Coaching. Coaches make the difference between pickup soccer and championship football. Great coaches prepare their team mentally and physically. During the match they orchestrate player adjustments by reading opportunities and diagnosing challenges. They address mental and emotional fragility. They motivate and energize their team to capitalize on momentum. Winning teams need great coaches.
The need for coaching applies across all sports and virtually all collaborative pursuits. Great coaches help business teams achieve commercial excellence. Business players don’t just walk onto the field and perform at a high professional level. They need examples, mentors, and good coaches.
Value Management and Value Selling. Value management and value selling are collaborative business pursuits where good coaching helps business teams win. Customer value is a central organizing framework for many innovative B2B enterprises aiming for commercial excellence. As a focal point for internal team discussions, customer value management improves product strategy, product management, and pricing decisions. The evidence shows that implementing a value based pricing strategy improves EBITDA by an average of 8% and that the ROI of investing in value based strategies ranges from 130% to 900%.
Value selling improves sales performance. Forrester Research, surveying buyers, found that, “the first vendor to succeed in communicating a vision to executives wins the business 74% of the time.” The key to that win rate, according to Forrester, is that the winning vendor works with the buyer to turn the vision into “a clear path to value.” CRM data from organizations adopting value selling show that opportunities where a Value Proposition is used (1) have 5-15% higher win rates and (2) 5-25% higher price outcomes.
Coaches in Value-Centric Organizations. Obtaining these results is not difficult but it requires discipline and high quality programs. Companies often formally designate value champions and value coaches in their organizations to support others in value management and value selling. Coaches understand the game. Most coaches are experienced players. As we work with great coaches and coach great players, we at LeveragePoint are fortunate enough to witness and appreciate approaches to value management and value selling that are effective. We hope this blog series captures some of their best practices.
Coaches help commercial teams deploy customer value in three phases that correspond to the three primary roles in soccer.
- Teams quantify customer value in order to set product strategy, understand segments, structure offerings, and set value based prices. In order to understand quantified value, product managers and marketers need to play like midfielders. They mix it up with buyers, understanding and probing for customers’ pain points, objectives, and business parameters. Marketers understand how different buyers respond to the benefits they offer and measure that response. Product managers use quantified value to understand their positioning, design their offerings, and price their solution.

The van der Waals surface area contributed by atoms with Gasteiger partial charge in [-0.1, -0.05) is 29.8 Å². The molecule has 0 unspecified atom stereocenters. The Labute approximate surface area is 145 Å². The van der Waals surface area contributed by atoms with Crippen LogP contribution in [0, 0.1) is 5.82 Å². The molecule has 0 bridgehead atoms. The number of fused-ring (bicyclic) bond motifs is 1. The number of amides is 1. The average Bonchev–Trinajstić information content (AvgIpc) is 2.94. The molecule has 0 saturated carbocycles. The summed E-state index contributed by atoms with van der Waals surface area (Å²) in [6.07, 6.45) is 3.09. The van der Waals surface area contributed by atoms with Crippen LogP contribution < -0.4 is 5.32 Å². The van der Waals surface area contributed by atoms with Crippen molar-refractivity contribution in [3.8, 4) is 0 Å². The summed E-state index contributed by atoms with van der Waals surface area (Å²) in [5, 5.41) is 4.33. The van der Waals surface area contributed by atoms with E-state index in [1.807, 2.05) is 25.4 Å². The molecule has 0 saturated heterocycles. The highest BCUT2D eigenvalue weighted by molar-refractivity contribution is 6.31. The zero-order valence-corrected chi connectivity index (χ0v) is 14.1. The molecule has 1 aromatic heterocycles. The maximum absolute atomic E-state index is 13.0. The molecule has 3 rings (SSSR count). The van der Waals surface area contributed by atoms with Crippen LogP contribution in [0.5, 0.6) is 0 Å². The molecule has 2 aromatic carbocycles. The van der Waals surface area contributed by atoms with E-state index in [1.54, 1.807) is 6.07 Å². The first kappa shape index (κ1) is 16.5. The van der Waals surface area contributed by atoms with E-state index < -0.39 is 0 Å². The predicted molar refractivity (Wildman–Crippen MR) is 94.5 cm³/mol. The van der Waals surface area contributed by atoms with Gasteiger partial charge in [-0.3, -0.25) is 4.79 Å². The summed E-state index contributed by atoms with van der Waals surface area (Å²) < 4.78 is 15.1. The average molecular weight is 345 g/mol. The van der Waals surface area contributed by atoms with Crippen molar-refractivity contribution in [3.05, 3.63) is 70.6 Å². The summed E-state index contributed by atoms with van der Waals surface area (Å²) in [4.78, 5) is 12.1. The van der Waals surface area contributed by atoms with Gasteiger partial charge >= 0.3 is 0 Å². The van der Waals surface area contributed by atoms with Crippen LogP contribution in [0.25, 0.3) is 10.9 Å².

- Commercial teams design sales-ready Value Propositions for use in customer conversations by their sales teams. In designing effective Value Propositions, marketers and product managers need to play like backs and keepers. They look downfield trying to assess how their teammates will receive and distribute the ball to engage the buyer team and move transactions toward the goal. As they seek to serve up content effectively, they observe what is working so that their ball placement for effective follow-on play improves throughout the match.
- Sales teams sell value as part of their early engagement with buyers, collaborating with buyers evaluating their solution, in order to get a shared business case that speeds negotiation and closing. In selling value, sales teams need to move the ball forward, creating opportunities as they change their mind-set to play like strikers. Initially the sales rep or account manager engages with defenders considering their advances. Strikers pass the ball to members of their presales teams who establish position to create opportunities near the goal. They distribute the ball in front of the goal to get shots at a buyer team. Sometimes they are wide of the mark and need to regroup. Sometimes the questions they get stop them cold, driving the ball backwards where they start again. Sometimes they scooooore!
Unlike soccer, value management and value selling are not zero sum games. When the seller scores a point, the buyer realizes value. That said, the mentality and activities of a team, seeking to win with its buyers, need to be continually re-oriented toward customer value as the central basis to understand and engage with customers.